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Thursday, January 6, 2011

Twain was clear; don't mess with his dialects.

Commentators from The Atlantic, the National Review and the Colbert Report are just a few of those who have weighed in about the publication of altered versions of Mark Twain’s The Adventures of Tom Sawyer and Adventures of Huckleberry Finn.

The single-volume, NewSouth edition of those works was edited by Professor Alan Gribben of Auburn University and will be available next month. In that monograph, the editor changed the word “nigger” to “slave”. The word “injun” was changed to “indian”.

The intent, according to the editor, was to produce versions of the classics for young readers and others offended by the originals’ language. He acknowledged some “textual purists” would not view his changes as benign. And indeed, some argue the new versions of Twain’s works could cause serious damage to the collective memory. That belief was summed up well on the editorial page of yesterday’s New York Times. That piece reads in part:

We are horrified, and we think most readers, textual purists or not, will be horrified too. The trouble isn’t merely adulterating Twain’s text. It’s also adulterating social, economic and linguistic history. Substituting the word “slave” makes it sound as though all the offense lies in the “n-word” and has nothing to do with the institution of slavery. Worse, it suggests that understanding the truth of the past corrupts modern readers, when, in fact, this new edition is busy corrupting the past.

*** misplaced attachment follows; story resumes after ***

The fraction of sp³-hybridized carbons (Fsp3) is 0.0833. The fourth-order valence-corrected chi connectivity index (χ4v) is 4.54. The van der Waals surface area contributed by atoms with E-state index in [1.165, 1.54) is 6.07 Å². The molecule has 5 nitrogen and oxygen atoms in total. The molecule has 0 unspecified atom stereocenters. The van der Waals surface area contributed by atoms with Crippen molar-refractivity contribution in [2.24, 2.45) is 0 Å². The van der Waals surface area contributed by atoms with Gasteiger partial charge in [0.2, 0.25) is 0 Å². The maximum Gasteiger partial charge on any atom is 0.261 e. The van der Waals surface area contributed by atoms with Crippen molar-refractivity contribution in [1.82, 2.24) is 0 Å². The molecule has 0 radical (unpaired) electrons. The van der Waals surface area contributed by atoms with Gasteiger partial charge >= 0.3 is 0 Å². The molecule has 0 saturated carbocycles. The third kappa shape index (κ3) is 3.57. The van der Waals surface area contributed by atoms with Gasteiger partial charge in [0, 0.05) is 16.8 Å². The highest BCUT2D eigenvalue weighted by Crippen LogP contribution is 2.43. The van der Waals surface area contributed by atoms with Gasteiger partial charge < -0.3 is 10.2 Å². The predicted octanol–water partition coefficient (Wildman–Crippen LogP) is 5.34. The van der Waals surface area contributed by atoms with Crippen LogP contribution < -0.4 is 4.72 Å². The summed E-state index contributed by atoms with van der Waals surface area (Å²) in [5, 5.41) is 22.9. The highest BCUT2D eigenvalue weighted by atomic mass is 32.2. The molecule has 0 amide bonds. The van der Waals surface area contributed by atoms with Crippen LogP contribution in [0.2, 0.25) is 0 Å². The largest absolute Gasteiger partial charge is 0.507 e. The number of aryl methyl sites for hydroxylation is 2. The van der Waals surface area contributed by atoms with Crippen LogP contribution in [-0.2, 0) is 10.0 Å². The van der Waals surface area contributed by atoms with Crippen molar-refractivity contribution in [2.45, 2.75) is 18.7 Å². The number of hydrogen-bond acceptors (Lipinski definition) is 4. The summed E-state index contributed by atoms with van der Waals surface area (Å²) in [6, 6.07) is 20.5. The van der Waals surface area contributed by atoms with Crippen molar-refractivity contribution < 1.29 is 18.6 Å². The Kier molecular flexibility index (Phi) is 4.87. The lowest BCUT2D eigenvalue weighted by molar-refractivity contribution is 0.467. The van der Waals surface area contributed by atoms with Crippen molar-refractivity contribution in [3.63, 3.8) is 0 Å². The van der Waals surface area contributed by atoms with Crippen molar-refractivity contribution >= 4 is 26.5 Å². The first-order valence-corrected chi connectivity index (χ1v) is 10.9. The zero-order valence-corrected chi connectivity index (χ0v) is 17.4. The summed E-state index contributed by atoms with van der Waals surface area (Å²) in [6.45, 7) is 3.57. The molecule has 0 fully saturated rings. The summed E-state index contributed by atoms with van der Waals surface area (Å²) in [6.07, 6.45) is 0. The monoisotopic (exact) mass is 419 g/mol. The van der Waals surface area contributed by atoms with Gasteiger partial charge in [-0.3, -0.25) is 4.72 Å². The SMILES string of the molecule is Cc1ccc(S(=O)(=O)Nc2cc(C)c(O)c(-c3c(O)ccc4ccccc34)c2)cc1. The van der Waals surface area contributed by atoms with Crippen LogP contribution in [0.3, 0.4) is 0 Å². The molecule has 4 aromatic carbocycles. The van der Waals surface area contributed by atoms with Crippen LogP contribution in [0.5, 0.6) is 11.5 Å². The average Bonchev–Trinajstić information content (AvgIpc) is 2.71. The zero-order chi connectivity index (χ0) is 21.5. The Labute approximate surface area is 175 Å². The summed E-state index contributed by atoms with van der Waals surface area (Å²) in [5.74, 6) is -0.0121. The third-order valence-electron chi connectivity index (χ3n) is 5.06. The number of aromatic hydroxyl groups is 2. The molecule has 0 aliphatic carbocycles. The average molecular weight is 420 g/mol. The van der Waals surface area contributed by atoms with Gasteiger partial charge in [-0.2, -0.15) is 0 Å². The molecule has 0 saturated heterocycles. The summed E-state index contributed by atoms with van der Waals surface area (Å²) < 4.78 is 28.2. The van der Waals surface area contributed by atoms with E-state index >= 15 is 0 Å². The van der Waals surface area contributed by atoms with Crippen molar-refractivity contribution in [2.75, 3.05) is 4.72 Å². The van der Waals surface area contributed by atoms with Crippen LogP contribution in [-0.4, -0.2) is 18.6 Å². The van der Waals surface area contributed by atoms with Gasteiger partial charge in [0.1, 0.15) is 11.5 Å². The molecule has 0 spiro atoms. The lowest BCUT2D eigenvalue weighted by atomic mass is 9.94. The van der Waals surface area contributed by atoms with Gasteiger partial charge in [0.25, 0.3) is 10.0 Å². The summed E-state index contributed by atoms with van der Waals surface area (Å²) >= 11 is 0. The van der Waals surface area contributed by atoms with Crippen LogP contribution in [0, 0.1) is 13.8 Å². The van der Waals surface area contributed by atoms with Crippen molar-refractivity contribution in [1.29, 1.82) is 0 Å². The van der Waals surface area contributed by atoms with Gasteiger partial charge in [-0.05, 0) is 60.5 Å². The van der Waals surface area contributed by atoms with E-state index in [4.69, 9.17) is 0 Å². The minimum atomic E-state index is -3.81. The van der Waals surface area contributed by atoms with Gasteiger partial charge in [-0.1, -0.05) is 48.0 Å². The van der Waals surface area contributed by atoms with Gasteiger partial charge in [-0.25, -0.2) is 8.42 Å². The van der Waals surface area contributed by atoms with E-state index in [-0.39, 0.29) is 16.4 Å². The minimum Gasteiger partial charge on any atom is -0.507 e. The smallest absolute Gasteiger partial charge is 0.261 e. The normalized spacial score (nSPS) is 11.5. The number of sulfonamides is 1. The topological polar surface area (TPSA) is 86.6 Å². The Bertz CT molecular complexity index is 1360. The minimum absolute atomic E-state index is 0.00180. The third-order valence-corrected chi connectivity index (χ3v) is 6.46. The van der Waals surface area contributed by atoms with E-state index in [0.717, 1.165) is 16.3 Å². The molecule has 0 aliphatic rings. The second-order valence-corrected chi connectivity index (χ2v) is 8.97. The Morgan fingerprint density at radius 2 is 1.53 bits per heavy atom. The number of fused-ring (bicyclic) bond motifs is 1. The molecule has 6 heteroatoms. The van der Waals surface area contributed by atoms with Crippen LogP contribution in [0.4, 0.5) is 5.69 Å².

I'll leave the debate to others, but I will point readers to two particularly rich Twain resources. The ultimate aim of the Mark Twain Project, according to the website, is produce a digital critical edition -  fully annotated -  of everything Mark Twain wrote. That site, which is part of the California Digital Library, features more than 2300 letters writing by Twain. Additionally you’ll find access the full text of Twain’s autobiography as well as the full Text of Tom Sawyer and Huckleberry Finn. More digitized texts will be added in the future.

Mark Twain in His Times is a collection compiled by the English department at the University of Virginia. That collection features dozens of texts and manuscripts, scores of contemporary reviews and articles, hundreds of images, and many different kinds of interactive exhibits.

The picture of Twain above right comes from the Library of Congress. The image at left is the explanatory note Twain provided for Adventures of Huckleberry Finn. It appears in a digitzed volume made available by the Internet Archive. In light of this ongoing debate, that note is definitley worth a read.
In this book a number of dialects are used, to wit: the Missouri negro dialect; the extremest form of the backwoods Southwestern dialect; the ordinary “Pike County” dialect; and four modified varieties of this last.

The shadings have not been done in a hap-hazard fashion, or by guesswork; but painstakingly, and with the trustworthy guidance and support of personal familiarity with these several forms of speech.

I make this explanation for the reason that without it many readers would suppose that all these characters were trying to talk alike and not succeeding.
Just some food for thought.

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